5 Biggest Sports Betting Scandals in History

Sports bettors are always looking for ways to win their wagers and become successful in the long run. To achieve this, they mostly implement strategies that are generally legal and fall within the accepted scope of sports betting. These include conducting in-depth research and analysis, looking for favorable odds and value bets, closely monitoring line movements, employing hedging and arbitrage betting strategies, etc. 

However, some bettors resort to illegal methods, such as match-fixing or rigging, proxy betting, insider betting, point shaving, etc. Some of these attempts have led to significant scandals that have left an indelible mark on the sports betting world. While they attract severe legal penalties, betting scandals have always been a major concern, and they remain so today.

This article covers some of the biggest scandals of all time in sports betting history. But before we dive in, you can visit this website if you’re looking for a reputable online sportsbook to wager on your favorite sports events.

1) The Black Sox Scandal (1919)

The Black Sox incident is one of the most scandalous episodes in sports history. It involved eight Chicago White Sox players who were accused of deliberately losing the World Series against the Cincinnati Reds in exchange for money from a gambling ring. This scandal rocked Major League Baseball and left a lasting impact that inspired different books and movies.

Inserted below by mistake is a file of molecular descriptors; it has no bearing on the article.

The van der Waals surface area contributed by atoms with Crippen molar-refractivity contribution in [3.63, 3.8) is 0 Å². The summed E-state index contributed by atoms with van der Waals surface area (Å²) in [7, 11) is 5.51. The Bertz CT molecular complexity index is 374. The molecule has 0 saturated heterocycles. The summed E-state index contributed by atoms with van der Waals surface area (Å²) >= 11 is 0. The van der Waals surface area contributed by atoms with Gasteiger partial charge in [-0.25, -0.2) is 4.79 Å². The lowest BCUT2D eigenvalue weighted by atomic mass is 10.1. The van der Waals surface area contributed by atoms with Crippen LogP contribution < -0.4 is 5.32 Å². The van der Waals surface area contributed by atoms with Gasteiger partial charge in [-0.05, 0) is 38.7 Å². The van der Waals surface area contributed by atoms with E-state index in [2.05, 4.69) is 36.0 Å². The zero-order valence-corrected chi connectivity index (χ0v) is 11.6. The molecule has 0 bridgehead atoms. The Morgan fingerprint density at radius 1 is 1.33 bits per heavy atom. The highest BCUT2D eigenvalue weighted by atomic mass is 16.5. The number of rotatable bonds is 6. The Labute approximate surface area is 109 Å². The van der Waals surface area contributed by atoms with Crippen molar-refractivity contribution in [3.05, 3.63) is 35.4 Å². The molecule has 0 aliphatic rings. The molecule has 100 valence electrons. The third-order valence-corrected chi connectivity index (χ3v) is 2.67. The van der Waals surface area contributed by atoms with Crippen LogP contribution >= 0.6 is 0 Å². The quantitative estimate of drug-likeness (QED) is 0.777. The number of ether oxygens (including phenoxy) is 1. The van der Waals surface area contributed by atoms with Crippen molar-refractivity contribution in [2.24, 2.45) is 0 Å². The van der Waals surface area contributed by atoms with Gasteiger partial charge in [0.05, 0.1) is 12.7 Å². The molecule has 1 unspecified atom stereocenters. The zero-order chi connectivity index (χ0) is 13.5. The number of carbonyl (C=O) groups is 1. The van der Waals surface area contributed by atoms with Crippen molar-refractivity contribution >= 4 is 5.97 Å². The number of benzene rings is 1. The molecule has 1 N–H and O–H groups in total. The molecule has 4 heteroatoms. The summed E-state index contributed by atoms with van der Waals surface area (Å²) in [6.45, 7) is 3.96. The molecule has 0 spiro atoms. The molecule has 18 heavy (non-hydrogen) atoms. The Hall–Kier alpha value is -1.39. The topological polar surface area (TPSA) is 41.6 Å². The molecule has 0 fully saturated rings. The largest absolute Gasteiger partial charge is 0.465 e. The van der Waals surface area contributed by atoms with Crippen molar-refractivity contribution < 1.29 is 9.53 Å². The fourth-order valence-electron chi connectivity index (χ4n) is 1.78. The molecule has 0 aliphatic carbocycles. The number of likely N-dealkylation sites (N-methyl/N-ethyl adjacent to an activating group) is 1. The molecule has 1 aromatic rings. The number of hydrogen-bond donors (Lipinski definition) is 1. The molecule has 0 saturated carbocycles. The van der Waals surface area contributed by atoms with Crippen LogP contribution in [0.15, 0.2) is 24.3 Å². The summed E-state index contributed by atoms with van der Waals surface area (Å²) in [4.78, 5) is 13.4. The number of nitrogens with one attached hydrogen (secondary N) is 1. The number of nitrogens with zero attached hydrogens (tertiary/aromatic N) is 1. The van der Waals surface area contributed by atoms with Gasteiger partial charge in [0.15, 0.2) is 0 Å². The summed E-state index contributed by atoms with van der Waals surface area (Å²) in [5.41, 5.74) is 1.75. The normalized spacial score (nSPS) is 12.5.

The idea was reportedly hatched by first baseman Arnold “Chick” Gandil, who had connections to the gamblers. At the time, the team was discontented with the low salaries and poor working conditions imposed by team owner Charles Comiskey. Therefore, Chick, alongside seven other players, agreed to participate in the fix for a total payout of $100,000, a significant amount of money at the time.

Upon discovering the incident, an investigation began, leading to a trial involving the gamblers and the eight players. The players involved were eventually indicted on nine counts of conspiracy but ended up acquitted due to insufficient evidence and missing confessions. However,  they were all ultimately handed a permanent ban from professional baseball.

2) The Tim Donaghy Scandal (2007)

Tim Donaghy was an NBA referee from 1994 to 2007, officiating over 700 NBA matches in his career. In 2007, he was found to have bet on games he officiated and influenced the outcomes to benefit his bets and those of a gambling syndicate.

The scandal was discovered through an FBI investigation, which began in 2006. It was revealed that Donaghy had been placing bets and sharing confidential information about players, referees, and game conditions. He had also been making calls during games to manipulate the point spread, favoring his bets and those of his associates.

In August 2007, Donaghy pleaded guilty to these charges. He was sentenced to 15 months in federal prison and was released in November 2009 after serving his time.

3) The CCNY Point Shaving (1951)